In 2018, we took great pride in our collaboration with Diomcoop a cooperative founded and managed by 15 street sellers in Barcelona. Logic Design Barcelona and Diomcoop co-created Diambaar, an African-inspired clothing brand that aims at helping more people in a vulnerable situation.
Two years ago, the Barcelona City Council and Barcelona Activa started working on a solution to the unauthorized street selling issue. Diomcoop was born from that thinking: a pioneering cooperative organization founded and managed by 15 Sub-Saharan street sellers who are now able to regularize their situation and build their own future.
One year later, Diomcoop went one step further. The founding members decided to launch their own African-inspired textile and clothing line with the idea to include more and more people in vulnerable situations in the cooperative.
To achieve this ambitious goal, Diomcoop and the technical advisory team needed to work on the creation of an appealing brand that would combine modernity and aura. The Logic Design team was asked to help. We gladly accepted the challenge!
We first needed to align on a common vision of what the brand would stand for. Also, we knew it would be essential to understand the situation of the street sellers, their cultural mindsets and differences to successfully tailor the project.
We based our approach on our design thinking process, to be both agile and collaborative.
We started by immersing ourselves into Diomcoop’s world to fully understand how the cooperative works. We interviewed the technical team as well as their partners. To build a consistent brand story, we compiled reports and media coverage about Diomcoop, we visited their stalls on several street markets around Barcelona and we analyzed the market.
Their strong points were obvious: the colors and quality of the clothes were appealing, their partners were spontaneous and cheerful… and that was just what they wanted their customers to feel!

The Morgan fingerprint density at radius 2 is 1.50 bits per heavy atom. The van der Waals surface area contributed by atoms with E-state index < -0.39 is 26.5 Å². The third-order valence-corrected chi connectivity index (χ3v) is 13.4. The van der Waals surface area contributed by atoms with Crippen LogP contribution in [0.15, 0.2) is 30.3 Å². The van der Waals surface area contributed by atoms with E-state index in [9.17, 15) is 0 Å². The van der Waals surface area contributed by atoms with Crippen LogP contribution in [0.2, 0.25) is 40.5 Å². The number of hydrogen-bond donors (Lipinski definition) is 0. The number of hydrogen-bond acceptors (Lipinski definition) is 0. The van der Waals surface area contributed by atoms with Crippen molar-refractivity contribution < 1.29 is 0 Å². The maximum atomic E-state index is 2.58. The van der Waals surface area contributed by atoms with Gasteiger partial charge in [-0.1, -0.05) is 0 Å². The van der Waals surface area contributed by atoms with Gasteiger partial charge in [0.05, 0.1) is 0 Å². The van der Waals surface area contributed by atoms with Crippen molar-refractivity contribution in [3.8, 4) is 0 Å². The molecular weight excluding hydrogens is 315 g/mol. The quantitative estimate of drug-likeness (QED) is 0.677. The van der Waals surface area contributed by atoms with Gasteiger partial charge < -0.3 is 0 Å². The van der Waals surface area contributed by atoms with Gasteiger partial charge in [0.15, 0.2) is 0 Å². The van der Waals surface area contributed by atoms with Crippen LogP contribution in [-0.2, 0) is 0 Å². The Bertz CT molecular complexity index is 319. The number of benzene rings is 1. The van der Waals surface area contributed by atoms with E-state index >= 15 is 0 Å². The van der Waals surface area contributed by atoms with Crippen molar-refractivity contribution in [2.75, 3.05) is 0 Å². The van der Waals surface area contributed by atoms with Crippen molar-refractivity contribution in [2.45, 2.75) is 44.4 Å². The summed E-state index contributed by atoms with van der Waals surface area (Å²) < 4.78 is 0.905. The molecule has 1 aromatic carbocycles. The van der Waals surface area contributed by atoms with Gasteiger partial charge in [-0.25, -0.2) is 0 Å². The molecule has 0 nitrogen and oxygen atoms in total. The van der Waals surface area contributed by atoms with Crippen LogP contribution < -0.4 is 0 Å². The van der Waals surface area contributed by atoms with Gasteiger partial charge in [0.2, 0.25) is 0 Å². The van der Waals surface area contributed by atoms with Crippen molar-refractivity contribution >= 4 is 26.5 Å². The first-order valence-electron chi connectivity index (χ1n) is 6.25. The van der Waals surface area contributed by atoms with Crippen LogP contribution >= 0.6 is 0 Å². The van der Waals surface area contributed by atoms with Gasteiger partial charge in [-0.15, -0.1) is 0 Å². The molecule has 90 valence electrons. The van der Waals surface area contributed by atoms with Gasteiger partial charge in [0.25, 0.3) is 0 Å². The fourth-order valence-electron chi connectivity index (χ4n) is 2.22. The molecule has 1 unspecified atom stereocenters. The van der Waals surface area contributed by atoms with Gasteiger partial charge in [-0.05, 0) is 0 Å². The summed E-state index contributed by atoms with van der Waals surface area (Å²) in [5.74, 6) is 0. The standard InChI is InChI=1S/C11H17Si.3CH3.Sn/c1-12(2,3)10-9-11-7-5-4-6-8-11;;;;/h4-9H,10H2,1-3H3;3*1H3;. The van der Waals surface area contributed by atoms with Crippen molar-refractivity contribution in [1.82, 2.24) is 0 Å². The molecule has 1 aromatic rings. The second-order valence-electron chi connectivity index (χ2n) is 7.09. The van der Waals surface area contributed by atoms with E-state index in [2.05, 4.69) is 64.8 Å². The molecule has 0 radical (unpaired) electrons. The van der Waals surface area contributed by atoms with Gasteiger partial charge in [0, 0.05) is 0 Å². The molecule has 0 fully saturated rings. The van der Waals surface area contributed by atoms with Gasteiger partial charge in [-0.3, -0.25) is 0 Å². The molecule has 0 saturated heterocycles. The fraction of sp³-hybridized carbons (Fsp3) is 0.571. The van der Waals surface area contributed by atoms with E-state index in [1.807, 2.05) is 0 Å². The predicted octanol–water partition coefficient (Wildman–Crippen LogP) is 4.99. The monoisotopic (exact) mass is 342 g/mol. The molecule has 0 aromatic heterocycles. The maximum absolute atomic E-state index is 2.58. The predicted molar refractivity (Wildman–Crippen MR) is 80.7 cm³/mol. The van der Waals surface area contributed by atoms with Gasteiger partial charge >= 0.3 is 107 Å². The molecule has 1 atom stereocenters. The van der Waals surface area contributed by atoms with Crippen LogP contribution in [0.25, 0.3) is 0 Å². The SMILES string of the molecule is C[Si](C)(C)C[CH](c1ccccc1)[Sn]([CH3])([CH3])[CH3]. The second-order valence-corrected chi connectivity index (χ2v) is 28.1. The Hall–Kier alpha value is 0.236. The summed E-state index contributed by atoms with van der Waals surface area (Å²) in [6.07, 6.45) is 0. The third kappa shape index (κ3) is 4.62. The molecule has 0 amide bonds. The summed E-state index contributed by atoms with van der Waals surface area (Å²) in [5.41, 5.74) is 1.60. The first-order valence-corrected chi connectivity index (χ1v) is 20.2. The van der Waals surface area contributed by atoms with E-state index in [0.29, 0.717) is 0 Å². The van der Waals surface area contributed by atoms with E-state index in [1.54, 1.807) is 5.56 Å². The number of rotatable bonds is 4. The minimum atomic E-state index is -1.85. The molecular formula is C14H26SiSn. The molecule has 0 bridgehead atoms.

To create positioning expressions and come up with a name and a claim, we gathered the whole team for a few workshop sessions. Everyone needed to be part of the creative process and feel that the results were the direct consequence of their ideas, commitment, and effort.
From these workshops, the idea of a name in Wólof arose. We tested a couple of names on potential consumers who reacted in very different ways but revealed two key drivers of attraction: sense of fashion and social concern.
Diambaar, which means brave in Wólof, was born.
We added the claim “Slow fashion, pure life”, an invitation to buy and live with joy and awareness without haste. The brand combines wax patterns and European style. Their production is anchored in a social and solidarity economy and they work with African artisans and sellers together with other social initiatives in the city.
After the name and claim were approved by the team, we developed the brand platform and manifesto and designed its visual identity. We took our inspiration from original African symbols and combined them with a modern graphic style.
We officially launched the brand during their first fashion show in the patio of Museo Frederic Marès in Barcelona, where they presented the 26 pieces of the Spring-Summer collection.
It is too early to have tangible results yet but Diambaar has already attracted great media coverage without a communications campaign. Famous Spanish media such as El País, La Vanguardia, El Periódico, Ara or Betevé have covered Diambaar’s story. More importantly, Diambaar illustrates how branding can add value to social economy initiatives.
Paula Cruañas & Juliette Raynaud